The debates are raging on social media and the message boards on who Rutgers should turn to leading the football program moving forward. Greg Schiano has predictably been at the front of many conversations online and our own David Anderson weighed the pros and cons of his candidacy here. However, I think it’s important no matter who is considered that a priority on offense is made when considering who the next head coach should be. While we don’t know what Hobbs and the power brokers alongside him are thinking, it’s likely the direction of the offense will be a hot topic when considering candidates. It certainly should be.
For one, the streak is back on, as interim head coach Nunzio Campanile is also serving as offensive coordinator, ensuring the fact that Rutgers has had a different one every year in the past decade. The offensive struggles grew worse under former head coach Chris Ash, who changed systems all four seasons he was here. The Scarlet Knights have scored 20 or more points just 9 times over the past 40 games under Ash. That a bakers dozen less than Illinois, who are second to last in 20+ point games among the 14 Big Ten teams since 2016. That includes 8 shutouts and 8 games of 50 yards passing or less in the Ash Era for Rutgers.
While there is a debate among fans about who is the best choice to be the next head coach at Rutgers, for me a big name or having many years of head coaching experience are less important. The two things that I think should be a priority aside from the obvious stuff like running a clean program and creating a strong, supportive culture is a) recruiting and b) an offensive identity/plan.
Now that doesn’t mean the most polarizing figure in this job search in Schiano should be disqualified because he is a defensive coach. First of all, he would bring immediate recruiting buzz and he knows how to build a competent staff that will recruit well. He would also be the best bet to set the ticket office on fire and create genuine hope within the fan base. However, the important thing is IF he is interviewed is what is his strategy on the offensive side of the ball? Who would be his OC targets, what system does he want to run, would it differ from his first stint at Rutgers now that they are in the Big Ten? Really, these are questions for any candidate. It’s not a case against a coach like Schiano, who would bring plenty of positives with him, but heightens the need for a defensive minded coach to come with a specific plan when they interview.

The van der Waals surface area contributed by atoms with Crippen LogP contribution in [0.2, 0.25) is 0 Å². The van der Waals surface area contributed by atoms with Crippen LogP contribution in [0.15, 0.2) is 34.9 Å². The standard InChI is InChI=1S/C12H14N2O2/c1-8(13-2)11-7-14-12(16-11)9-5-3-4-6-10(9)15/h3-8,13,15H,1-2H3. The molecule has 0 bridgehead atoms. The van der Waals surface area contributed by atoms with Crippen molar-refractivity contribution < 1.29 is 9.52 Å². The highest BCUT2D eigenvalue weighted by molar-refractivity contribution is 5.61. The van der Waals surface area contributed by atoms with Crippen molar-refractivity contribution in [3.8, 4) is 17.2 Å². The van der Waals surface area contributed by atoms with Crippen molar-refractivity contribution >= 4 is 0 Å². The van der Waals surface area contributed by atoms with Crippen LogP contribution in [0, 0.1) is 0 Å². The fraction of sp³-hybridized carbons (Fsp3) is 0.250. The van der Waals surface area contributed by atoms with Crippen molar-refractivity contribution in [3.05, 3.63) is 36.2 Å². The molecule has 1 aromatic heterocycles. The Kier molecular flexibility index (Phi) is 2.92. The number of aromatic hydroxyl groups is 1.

What can’t happen is hiring a defensive minded coach who doesn’t have conviction on what the offensive identity of his team should be. That’s what happened with Chris Ash and disaster followed. Rutgers lost 6 of its 26 Big Ten games under Ash allowing just 24 points or less on defense, but the offense just couldn’t keep up.
The one name outside of Schiano that has been mentioned often is Mississippi State head coach Joe Moorhead. Whether he is actually interested remains to be seen, as he is in just his second season at MSU after winning 8 games the year before. He checks several boxes, having had a very successful two season run prior as the offensive coordinator at Penn State, which came after he resurrected FCS program Fordham into a top ten team at that level. His offensive philosophy, which helped make RPO (run-pass-option) so popular, is examined in great detail here in an interview with SB Nation last year.
Another offensive mind that should warrant consideration actually coaches right down the road from Rutgers. Bob Surace led Princeton to an undefeated 10-0 season last year with an offense that averaged 47.0 points per game. He was an All-Ivy center in 1989 and was an assistant offensive line coach for the Cincinnati Bengals for six seasons before coming to Princeton. He has produced four Ivy League offensive players of the year in his tenure and his offensive coordinator Sean Gleeson was hired away in the offseason to serve that same role at Oklahoma State in the high scoring Big XII. It’s no secret the Rutgers offensive line is not at the level needed to be successful in the Big Ten and Surace would be a positive factor there. Also, while it’s fair to question as to whether he could recruit at a Big Ten level, just know he landed QB Brevin White in the class of 2018, who held offers from Alabama, Minnesota, Washington and Tennessee. Surace knows how to recruit quarterback, a position Rutgers has struggled mightily, as White hasn’t even cracked the two-deep in his second year with the program.